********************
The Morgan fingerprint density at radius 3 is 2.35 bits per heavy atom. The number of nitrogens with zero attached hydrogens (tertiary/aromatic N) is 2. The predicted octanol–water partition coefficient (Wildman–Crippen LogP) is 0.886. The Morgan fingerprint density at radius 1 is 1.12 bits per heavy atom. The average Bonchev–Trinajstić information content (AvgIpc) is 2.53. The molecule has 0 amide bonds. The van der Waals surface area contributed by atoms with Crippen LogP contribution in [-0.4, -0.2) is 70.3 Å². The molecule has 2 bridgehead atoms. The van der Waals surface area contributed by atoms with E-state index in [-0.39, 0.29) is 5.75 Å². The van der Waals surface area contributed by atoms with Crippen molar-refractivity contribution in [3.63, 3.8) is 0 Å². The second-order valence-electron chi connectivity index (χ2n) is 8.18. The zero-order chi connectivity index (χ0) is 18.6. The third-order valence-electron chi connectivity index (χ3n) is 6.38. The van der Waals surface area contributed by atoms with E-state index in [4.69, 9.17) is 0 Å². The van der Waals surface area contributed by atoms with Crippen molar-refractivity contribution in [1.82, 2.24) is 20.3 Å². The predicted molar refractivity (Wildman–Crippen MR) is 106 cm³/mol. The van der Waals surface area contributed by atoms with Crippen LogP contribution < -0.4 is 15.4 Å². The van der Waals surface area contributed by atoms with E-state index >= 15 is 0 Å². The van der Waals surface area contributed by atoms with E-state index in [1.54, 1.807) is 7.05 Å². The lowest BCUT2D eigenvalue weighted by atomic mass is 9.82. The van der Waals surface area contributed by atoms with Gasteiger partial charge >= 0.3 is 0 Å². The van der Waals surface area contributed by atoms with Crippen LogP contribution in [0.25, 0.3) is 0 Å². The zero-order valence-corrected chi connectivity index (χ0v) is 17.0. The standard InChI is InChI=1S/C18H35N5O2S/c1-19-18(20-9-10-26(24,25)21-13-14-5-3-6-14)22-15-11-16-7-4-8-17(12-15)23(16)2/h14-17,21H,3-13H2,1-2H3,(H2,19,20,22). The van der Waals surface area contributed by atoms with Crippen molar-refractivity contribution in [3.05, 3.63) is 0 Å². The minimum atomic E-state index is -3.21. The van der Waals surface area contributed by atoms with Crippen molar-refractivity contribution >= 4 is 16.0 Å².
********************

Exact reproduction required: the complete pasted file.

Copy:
The Morgan fingerprint density at radius 3 is 2.35 bits per heavy atom. The number of nitrogens with zero attached hydrogens (tertiary/aromatic N) is 2. The predicted octanol–water partition coefficient (Wildman–Crippen LogP) is 0.886. The Morgan fingerprint density at radius 1 is 1.12 bits per heavy atom. The average Bonchev–Trinajstić information content (AvgIpc) is 2.53. The molecule has 0 amide bonds. The van der Waals surface area contributed by atoms with Crippen LogP contribution in [-0.4, -0.2) is 70.3 Å². The molecule has 2 bridgehead atoms. The van der Waals surface area contributed by atoms with E-state index in [-0.39, 0.29) is 5.75 Å². The van der Waals surface area contributed by atoms with Crippen molar-refractivity contribution in [3.63, 3.8) is 0 Å². The second-order valence-electron chi connectivity index (χ2n) is 8.18. The zero-order chi connectivity index (χ0) is 18.6. The third-order valence-electron chi connectivity index (χ3n) is 6.38. The van der Waals surface area contributed by atoms with E-state index in [4.69, 9.17) is 0 Å². The van der Waals surface area contributed by atoms with Crippen molar-refractivity contribution in [1.82, 2.24) is 20.3 Å². The predicted molar refractivity (Wildman–Crippen MR) is 106 cm³/mol. The van der Waals surface area contributed by atoms with Crippen LogP contribution < -0.4 is 15.4 Å². The van der Waals surface area contributed by atoms with E-state index >= 15 is 0 Å². The van der Waals surface area contributed by atoms with E-state index in [1.54, 1.807) is 7.05 Å². The lowest BCUT2D eigenvalue weighted by atomic mass is 9.82. The van der Waals surface area contributed by atoms with Gasteiger partial charge >= 0.3 is 0 Å². The van der Waals surface area contributed by atoms with Crippen LogP contribution in [0.25, 0.3) is 0 Å². The zero-order valence-corrected chi connectivity index (χ0v) is 17.0. The standard InChI is InChI=1S/C18H35N5O2S/c1-19-18(20-9-10-26(24,25)21-13-14-5-3-6-14)22-15-11-16-7-4-8-17(12-15)23(16)2/h14-17,21H,3-13H2,1-2H3,(H2,19,20,22). The van der Waals surface area contributed by atoms with Crippen molar-refractivity contribution in [3.05, 3.63) is 0 Å². The minimum atomic E-state index is -3.21. The van der Waals surface area contributed by atoms with Crippen molar-refractivity contribution >= 4 is 16.0 Å².